7 Surefire Ways To stuff Up Your Future

Your FutureThere are certain things that we mums do that might seem like a good idea at the time, but which turn out to be pretty dumb in the long run. Predictably, most of them are about procrastination.

Here’s my top 7 (I’m guilty of most of them)

1) Putting all your focus and efforts onto your kids and sweet F.A. onto your marriage. It may seem to be a long way off, but eventually your kids will leave home and the only person you’ll see across the breakfast table will be that bloke you loved so much you married him. If that thought makes you even just a teensy bit depressed, then you might need to do a bit of relationship maintenance sooner rather than later.

2) Putting all your focus and efforts onto your kids and sweet F.A. onto yourself. Before you’re eyeballing your partner at breakfast every morning from now into eternity, it’ll be yourself you’re looking at in the mirror. Will you like what you see? If you put yourself in the too hard basket now, then heaven help you in the future. Avoid being a fat, unhealthy, cranky, unfulfilled piece of crap in the future by being nice to yourself today.

3) Putting things off until the kids go to school/leave school/leave home. While I believe that generally it’s never too late to do anything, it might well be a whole lot harder, the later you leave it. If you’re contemplating enrolling in a 3 year course, do it now and be qualified in 3 years. If you put it off, you might lose your nerve.

4) Thinking you’re too old to start something new. When the future becomes your present, you’ll look back at your younger self and want to kick her in the head for being so dense. A friend of mine thought she was too old to change careers at 37! Thank god she talked herself out of that. 3 years later she has a successful, fulfilling photography business. (To read more about her journey, subscribe to my newsletter. The sign up box is on my home page).

5) Not making a financial plan. You need to pull your head out of the sand and start getting real. Chances are your Superannuation is pretty abysmal – I say this because, funnily enough, mothers who work in the home tend not to get any. Will you have enough money to live off when you’re too old to work? If your finances are a mess, it might be time to get some professional advice.

6) Letting your pre-baby friendships fall away in favour of friendships with the mothers of your children’s friends. While making new friends is never a bad idea, forgetting to nurture the ones you already have is. The friends we have before we become mothers know the essential us. And they’re often brilliant at reminding us of parts of ourselves that we might have forgotten about. Keep them around. (Also, ring your mother more. She won’t always be there).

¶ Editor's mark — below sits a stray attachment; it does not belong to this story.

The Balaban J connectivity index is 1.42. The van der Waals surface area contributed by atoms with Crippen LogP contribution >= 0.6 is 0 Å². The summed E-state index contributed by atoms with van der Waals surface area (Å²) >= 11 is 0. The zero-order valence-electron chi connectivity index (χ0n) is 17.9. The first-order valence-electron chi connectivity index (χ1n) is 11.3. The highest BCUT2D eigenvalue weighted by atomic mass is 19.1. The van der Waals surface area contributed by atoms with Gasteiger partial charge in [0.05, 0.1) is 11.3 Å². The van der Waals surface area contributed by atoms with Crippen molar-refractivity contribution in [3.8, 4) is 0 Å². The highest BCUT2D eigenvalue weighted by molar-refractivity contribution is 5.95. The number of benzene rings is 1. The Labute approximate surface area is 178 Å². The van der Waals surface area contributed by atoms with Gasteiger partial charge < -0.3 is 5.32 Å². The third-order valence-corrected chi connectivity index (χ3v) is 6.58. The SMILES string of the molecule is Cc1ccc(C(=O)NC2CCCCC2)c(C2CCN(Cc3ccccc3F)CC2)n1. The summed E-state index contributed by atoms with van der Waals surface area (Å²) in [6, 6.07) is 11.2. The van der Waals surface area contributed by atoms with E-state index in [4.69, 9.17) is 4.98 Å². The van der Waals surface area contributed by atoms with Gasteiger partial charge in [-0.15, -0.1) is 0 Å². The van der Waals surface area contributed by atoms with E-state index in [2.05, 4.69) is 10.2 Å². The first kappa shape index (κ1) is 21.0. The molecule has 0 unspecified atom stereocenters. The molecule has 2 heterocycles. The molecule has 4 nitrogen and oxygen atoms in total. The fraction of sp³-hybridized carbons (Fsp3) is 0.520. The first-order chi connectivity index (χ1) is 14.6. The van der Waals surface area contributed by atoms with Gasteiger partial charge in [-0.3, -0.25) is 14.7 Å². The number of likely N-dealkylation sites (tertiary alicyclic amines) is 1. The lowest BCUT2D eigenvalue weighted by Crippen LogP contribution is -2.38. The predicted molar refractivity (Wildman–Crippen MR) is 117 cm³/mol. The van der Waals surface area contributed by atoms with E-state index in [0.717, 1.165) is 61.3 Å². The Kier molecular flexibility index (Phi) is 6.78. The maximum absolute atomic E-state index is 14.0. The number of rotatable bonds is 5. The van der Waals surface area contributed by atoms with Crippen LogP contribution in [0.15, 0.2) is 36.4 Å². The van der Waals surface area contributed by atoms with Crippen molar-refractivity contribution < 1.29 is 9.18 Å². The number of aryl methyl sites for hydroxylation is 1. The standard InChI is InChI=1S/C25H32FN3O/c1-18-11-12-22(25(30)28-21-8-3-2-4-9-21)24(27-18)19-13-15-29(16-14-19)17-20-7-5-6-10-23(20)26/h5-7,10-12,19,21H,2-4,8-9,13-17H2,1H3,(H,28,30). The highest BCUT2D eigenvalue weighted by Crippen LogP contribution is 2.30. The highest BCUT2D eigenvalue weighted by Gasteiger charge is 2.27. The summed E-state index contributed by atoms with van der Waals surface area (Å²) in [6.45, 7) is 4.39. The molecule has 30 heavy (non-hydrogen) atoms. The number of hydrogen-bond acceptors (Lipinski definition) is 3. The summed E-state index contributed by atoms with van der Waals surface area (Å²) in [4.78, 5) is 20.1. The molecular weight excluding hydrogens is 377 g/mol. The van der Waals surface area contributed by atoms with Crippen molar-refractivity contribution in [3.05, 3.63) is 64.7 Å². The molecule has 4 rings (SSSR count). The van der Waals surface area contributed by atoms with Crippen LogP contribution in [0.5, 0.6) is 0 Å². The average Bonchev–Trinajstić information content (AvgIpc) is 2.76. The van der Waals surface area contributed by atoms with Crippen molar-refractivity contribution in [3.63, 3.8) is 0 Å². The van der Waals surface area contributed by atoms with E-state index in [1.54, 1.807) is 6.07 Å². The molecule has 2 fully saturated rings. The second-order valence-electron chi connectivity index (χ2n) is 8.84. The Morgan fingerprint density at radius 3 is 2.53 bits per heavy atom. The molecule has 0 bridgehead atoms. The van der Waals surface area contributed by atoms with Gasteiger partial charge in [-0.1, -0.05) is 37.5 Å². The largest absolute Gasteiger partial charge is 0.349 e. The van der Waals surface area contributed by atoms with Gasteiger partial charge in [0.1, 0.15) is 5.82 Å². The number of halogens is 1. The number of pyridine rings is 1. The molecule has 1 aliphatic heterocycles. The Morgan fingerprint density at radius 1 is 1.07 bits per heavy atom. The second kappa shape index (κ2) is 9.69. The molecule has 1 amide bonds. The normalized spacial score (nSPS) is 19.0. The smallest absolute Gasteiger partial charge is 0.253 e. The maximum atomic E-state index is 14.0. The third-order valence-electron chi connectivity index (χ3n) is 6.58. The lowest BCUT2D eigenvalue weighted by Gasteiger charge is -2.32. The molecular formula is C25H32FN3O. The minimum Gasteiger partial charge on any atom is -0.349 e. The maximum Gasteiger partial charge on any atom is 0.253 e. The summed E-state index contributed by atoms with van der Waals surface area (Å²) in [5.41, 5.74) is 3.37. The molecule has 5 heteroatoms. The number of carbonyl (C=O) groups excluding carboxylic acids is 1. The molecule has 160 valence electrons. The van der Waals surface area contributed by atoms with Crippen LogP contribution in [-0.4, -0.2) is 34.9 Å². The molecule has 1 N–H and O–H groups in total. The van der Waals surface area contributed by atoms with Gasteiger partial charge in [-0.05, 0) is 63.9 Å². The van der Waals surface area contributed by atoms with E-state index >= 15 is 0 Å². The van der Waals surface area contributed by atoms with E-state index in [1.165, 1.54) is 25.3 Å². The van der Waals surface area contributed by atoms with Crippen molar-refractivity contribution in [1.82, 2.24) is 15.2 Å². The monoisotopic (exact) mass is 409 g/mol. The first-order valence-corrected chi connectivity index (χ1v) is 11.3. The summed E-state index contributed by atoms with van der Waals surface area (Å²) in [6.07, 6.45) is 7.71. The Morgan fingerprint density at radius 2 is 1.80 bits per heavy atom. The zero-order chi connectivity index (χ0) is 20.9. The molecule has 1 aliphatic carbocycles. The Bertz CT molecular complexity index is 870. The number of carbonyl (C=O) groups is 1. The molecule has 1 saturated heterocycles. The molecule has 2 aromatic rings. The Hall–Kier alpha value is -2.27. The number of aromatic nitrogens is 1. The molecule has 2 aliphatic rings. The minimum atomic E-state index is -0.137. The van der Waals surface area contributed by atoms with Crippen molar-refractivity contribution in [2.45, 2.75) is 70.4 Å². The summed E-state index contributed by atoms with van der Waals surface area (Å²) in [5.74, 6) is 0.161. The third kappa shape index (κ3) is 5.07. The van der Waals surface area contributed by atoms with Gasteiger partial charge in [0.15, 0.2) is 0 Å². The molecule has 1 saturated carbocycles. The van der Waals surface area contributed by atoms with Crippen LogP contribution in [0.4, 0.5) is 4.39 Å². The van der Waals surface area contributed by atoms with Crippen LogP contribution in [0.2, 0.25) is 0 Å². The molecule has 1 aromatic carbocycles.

7) This is the final and arguably the most important stuff-up most people make. Not creating a vision for your future. If you don’t ever think about what you want your life to be like in the future, then it will simply become a series of reactions to things that happen to you. That’s all very well and good if only good things happen to you, but if you’re like everyone else, you’ll probably have some sh#t thrown at you here and there and at times like that it’s a good idea to have the end goal in sight. When you create a dream, you will naturally make decisions that lead you towards it’s fruition. Dream a big dream for your future and do one thing today that will steer you in the right direction.

Here’s some suggestions:

* Exercise, go for a walk, or at least do a couple of stretches and a handful of sit ups.
* Say no to your vice at least once.
* Smile at your bloke.
* Make an appointment with a financial planner.
* Text/email/phone an old friend.
* Text/email/phone your mother (and/or your father)
* Write down a vision for your future.

Dream big.

My youngest had just started school and I knew I wanted to work again, but I felt lost and didn’t know what I wanted to do after all those years as a stay at home mum.
Gabrielle helped me understand what I thrive at, and it became clear to me what I did and didn’t want to do, going forward.
I felt understood and seen as a whole person. Thank you.

Elise, 42

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